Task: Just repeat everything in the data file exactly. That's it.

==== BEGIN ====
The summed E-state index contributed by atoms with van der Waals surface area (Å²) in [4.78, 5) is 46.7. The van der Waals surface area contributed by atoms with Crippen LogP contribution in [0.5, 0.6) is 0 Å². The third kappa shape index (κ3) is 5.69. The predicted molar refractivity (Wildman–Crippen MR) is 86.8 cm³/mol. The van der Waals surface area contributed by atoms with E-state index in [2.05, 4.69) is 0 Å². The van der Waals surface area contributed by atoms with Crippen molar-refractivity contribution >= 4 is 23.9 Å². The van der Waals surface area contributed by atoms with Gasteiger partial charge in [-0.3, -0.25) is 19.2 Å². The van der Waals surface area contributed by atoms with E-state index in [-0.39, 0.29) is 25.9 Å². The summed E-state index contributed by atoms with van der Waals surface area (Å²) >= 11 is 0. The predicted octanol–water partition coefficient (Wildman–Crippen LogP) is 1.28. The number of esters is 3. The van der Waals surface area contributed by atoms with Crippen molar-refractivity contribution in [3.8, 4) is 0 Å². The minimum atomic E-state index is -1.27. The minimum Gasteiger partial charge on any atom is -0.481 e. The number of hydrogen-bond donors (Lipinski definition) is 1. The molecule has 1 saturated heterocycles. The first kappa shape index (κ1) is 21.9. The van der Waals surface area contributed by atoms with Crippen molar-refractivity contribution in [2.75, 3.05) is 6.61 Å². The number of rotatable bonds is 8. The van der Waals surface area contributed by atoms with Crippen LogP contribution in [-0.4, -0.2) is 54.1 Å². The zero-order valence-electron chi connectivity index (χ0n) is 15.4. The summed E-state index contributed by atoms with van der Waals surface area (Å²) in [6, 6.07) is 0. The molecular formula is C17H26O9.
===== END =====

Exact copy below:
The summed E-state index contributed by atoms with van der Waals surface area (Å²) in [4.78, 5) is 46.7. The van der Waals surface area contributed by atoms with Crippen LogP contribution in [0.5, 0.6) is 0 Å². The third kappa shape index (κ3) is 5.69. The predicted molar refractivity (Wildman–Crippen MR) is 86.8 cm³/mol. The van der Waals surface area contributed by atoms with E-state index in [2.05, 4.69) is 0 Å². The van der Waals surface area contributed by atoms with Crippen molar-refractivity contribution >= 4 is 23.9 Å². The van der Waals surface area contributed by atoms with Gasteiger partial charge in [-0.3, -0.25) is 19.2 Å². The van der Waals surface area contributed by atoms with E-state index in [-0.39, 0.29) is 25.9 Å². The summed E-state index contributed by atoms with van der Waals surface area (Å²) >= 11 is 0. The predicted octanol–water partition coefficient (Wildman–Crippen LogP) is 1.28. The number of esters is 3. The van der Waals surface area contributed by atoms with Crippen molar-refractivity contribution in [3.8, 4) is 0 Å². The minimum atomic E-state index is -1.27. The minimum Gasteiger partial charge on any atom is -0.481 e. The number of hydrogen-bond donors (Lipinski definition) is 1. The molecule has 1 saturated heterocycles. The first kappa shape index (κ1) is 21.9. The van der Waals surface area contributed by atoms with Crippen molar-refractivity contribution in [2.75, 3.05) is 6.61 Å². The number of rotatable bonds is 8. The van der Waals surface area contributed by atoms with Crippen LogP contribution in [-0.4, -0.2) is 54.1 Å². The zero-order valence-electron chi connectivity index (χ0n) is 15.4. The summed E-state index contributed by atoms with van der Waals surface area (Å²) in [6, 6.07) is 0. The molecular formula is C17H26O9.